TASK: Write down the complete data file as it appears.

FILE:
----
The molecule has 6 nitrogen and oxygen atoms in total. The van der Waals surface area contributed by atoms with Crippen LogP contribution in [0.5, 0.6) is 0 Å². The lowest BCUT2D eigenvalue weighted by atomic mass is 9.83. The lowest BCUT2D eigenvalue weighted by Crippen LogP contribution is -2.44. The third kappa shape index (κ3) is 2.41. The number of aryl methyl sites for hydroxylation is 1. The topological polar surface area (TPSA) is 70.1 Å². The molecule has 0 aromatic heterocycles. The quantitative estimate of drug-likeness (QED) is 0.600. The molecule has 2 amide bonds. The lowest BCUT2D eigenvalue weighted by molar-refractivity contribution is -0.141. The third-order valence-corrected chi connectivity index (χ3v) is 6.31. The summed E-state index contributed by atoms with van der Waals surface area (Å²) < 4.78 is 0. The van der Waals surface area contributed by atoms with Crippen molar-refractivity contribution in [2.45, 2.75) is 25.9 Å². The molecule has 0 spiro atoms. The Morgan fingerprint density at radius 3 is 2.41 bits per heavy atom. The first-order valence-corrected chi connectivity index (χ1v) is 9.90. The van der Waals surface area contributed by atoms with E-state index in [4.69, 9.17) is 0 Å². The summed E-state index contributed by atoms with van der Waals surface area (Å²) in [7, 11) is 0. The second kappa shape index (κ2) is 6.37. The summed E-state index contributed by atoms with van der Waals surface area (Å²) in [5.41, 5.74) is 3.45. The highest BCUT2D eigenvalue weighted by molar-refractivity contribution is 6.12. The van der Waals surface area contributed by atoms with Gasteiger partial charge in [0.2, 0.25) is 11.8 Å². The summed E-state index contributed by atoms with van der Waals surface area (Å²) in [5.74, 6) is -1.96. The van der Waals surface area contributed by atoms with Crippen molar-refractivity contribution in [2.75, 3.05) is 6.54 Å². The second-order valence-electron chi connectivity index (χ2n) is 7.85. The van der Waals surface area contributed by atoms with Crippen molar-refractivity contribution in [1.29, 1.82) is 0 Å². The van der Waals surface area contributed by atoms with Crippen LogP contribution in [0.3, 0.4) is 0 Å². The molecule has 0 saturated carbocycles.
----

The molecule has 6 nitrogen and oxygen atoms in total. The van der Waals surface area contributed by atoms with Crippen LogP contribution in [0.5, 0.6) is 0 Å². The lowest BCUT2D eigenvalue weighted by atomic mass is 9.83. The lowest BCUT2D eigenvalue weighted by Crippen LogP contribution is -2.44. The third kappa shape index (κ3) is 2.41. The number of aryl methyl sites for hydroxylation is 1. The topological polar surface area (TPSA) is 70.1 Å². The molecule has 0 aromatic heterocycles. The quantitative estimate of drug-likeness (QED) is 0.600. The molecule has 2 amide bonds. The lowest BCUT2D eigenvalue weighted by molar-refractivity contribution is -0.141. The third-order valence-corrected chi connectivity index (χ3v) is 6.31. The summed E-state index contributed by atoms with van der Waals surface area (Å²) < 4.78 is 0. The van der Waals surface area contributed by atoms with Crippen molar-refractivity contribution in [2.45, 2.75) is 25.9 Å². The molecule has 0 spiro atoms. The Morgan fingerprint density at radius 3 is 2.41 bits per heavy atom. The first-order valence-corrected chi connectivity index (χ1v) is 9.90. The van der Waals surface area contributed by atoms with E-state index in [4.69, 9.17) is 0 Å². The summed E-state index contributed by atoms with van der Waals surface area (Å²) in [7, 11) is 0. The second kappa shape index (κ2) is 6.37. The summed E-state index contributed by atoms with van der Waals surface area (Å²) in [5.41, 5.74) is 3.45. The highest BCUT2D eigenvalue weighted by molar-refractivity contribution is 6.12. The van der Waals surface area contributed by atoms with Gasteiger partial charge in [0.2, 0.25) is 11.8 Å². The summed E-state index contributed by atoms with van der Waals surface area (Å²) in [5.74, 6) is -1.96. The van der Waals surface area contributed by atoms with Crippen molar-refractivity contribution in [2.75, 3.05) is 6.54 Å². The second-order valence-electron chi connectivity index (χ2n) is 7.85. The van der Waals surface area contributed by atoms with Crippen molar-refractivity contribution in [1.29, 1.82) is 0 Å². The van der Waals surface area contributed by atoms with Crippen LogP contribution in [0.3, 0.4) is 0 Å². The molecule has 0 saturated carbocycles.